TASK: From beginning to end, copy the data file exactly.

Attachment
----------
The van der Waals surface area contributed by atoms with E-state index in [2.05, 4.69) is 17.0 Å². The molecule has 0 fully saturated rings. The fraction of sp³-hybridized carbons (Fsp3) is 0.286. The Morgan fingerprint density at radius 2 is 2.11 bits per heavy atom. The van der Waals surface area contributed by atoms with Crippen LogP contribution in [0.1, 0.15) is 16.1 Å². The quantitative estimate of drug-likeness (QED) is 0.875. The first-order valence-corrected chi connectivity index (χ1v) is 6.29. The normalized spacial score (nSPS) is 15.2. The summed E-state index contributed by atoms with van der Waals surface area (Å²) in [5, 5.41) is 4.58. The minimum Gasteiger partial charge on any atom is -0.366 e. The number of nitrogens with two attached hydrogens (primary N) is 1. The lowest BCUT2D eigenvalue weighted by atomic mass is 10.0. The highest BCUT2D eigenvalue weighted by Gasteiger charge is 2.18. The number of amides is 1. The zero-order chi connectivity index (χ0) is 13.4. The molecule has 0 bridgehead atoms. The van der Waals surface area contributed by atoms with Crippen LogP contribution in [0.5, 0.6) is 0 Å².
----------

The van der Waals surface area contributed by atoms with E-state index in [2.05, 4.69) is 17.0 Å². The molecule has 0 fully saturated rings. The fraction of sp³-hybridized carbons (Fsp3) is 0.286. The Morgan fingerprint density at radius 2 is 2.11 bits per heavy atom. The van der Waals surface area contributed by atoms with Crippen LogP contribution in [0.1, 0.15) is 16.1 Å². The quantitative estimate of drug-likeness (QED) is 0.875. The first-order valence-corrected chi connectivity index (χ1v) is 6.29. The normalized spacial score (nSPS) is 15.2. The summed E-state index contributed by atoms with van der Waals surface area (Å²) in [5, 5.41) is 4.58. The minimum Gasteiger partial charge on any atom is -0.366 e. The number of nitrogens with two attached hydrogens (primary N) is 1. The lowest BCUT2D eigenvalue weighted by atomic mass is 10.0. The highest BCUT2D eigenvalue weighted by Gasteiger charge is 2.18. The number of amides is 1. The zero-order chi connectivity index (χ0) is 13.4. The molecule has 0 bridgehead atoms. The van der Waals surface area contributed by atoms with Crippen LogP contribution in [0.5, 0.6) is 0 Å².